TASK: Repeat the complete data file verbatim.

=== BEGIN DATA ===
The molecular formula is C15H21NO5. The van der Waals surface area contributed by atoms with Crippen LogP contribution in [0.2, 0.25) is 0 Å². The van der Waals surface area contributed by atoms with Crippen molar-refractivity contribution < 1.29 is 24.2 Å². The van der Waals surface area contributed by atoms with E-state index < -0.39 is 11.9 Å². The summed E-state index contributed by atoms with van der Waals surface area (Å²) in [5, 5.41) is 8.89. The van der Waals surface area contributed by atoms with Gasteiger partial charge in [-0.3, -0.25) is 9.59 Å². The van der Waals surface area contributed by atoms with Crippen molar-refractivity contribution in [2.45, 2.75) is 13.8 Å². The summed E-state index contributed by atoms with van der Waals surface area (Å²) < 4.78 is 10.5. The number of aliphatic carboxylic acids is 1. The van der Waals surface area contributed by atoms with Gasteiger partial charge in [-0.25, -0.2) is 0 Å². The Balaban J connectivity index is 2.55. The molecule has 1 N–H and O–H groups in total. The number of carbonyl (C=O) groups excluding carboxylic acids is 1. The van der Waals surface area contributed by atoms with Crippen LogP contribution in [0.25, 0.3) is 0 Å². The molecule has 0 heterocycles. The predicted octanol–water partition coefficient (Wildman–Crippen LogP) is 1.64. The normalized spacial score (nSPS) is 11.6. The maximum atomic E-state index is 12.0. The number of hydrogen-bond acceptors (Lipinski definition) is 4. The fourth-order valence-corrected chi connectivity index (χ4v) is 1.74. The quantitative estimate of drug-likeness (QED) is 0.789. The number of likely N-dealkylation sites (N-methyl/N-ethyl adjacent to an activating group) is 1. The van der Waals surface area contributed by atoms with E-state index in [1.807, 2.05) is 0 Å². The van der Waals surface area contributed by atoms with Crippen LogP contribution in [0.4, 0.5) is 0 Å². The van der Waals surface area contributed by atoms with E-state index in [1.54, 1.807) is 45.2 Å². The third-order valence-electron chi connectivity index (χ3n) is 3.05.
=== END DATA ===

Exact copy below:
The molecular formula is C15H21NO5. The van der Waals surface area contributed by atoms with Crippen LogP contribution in [0.2, 0.25) is 0 Å². The van der Waals surface area contributed by atoms with Crippen molar-refractivity contribution < 1.29 is 24.2 Å². The van der Waals surface area contributed by atoms with E-state index < -0.39 is 11.9 Å². The summed E-state index contributed by atoms with van der Waals surface area (Å²) in [5, 5.41) is 8.89. The van der Waals surface area contributed by atoms with Gasteiger partial charge in [-0.3, -0.25) is 9.59 Å². The van der Waals surface area contributed by atoms with Crippen molar-refractivity contribution in [2.45, 2.75) is 13.8 Å². The summed E-state index contributed by atoms with van der Waals surface area (Å²) < 4.78 is 10.5. The number of aliphatic carboxylic acids is 1. The van der Waals surface area contributed by atoms with Gasteiger partial charge in [-0.25, -0.2) is 0 Å². The Balaban J connectivity index is 2.55. The molecule has 1 N–H and O–H groups in total. The number of carbonyl (C=O) groups excluding carboxylic acids is 1. The van der Waals surface area contributed by atoms with Crippen LogP contribution in [0.25, 0.3) is 0 Å². The molecule has 0 heterocycles. The predicted octanol–water partition coefficient (Wildman–Crippen LogP) is 1.64. The normalized spacial score (nSPS) is 11.6. The maximum atomic E-state index is 12.0. The number of hydrogen-bond acceptors (Lipinski definition) is 4. The fourth-order valence-corrected chi connectivity index (χ4v) is 1.74. The quantitative estimate of drug-likeness (QED) is 0.789. The number of likely N-dealkylation sites (N-methyl/N-ethyl adjacent to an activating group) is 1. The van der Waals surface area contributed by atoms with E-state index in [1.807, 2.05) is 0 Å². The van der Waals surface area contributed by atoms with Crippen LogP contribution in [0.4, 0.5) is 0 Å². The van der Waals surface area contributed by atoms with E-state index in [1.54, 1.807) is 45.2 Å². The third-order valence-electron chi connectivity index (χ3n) is 3.05.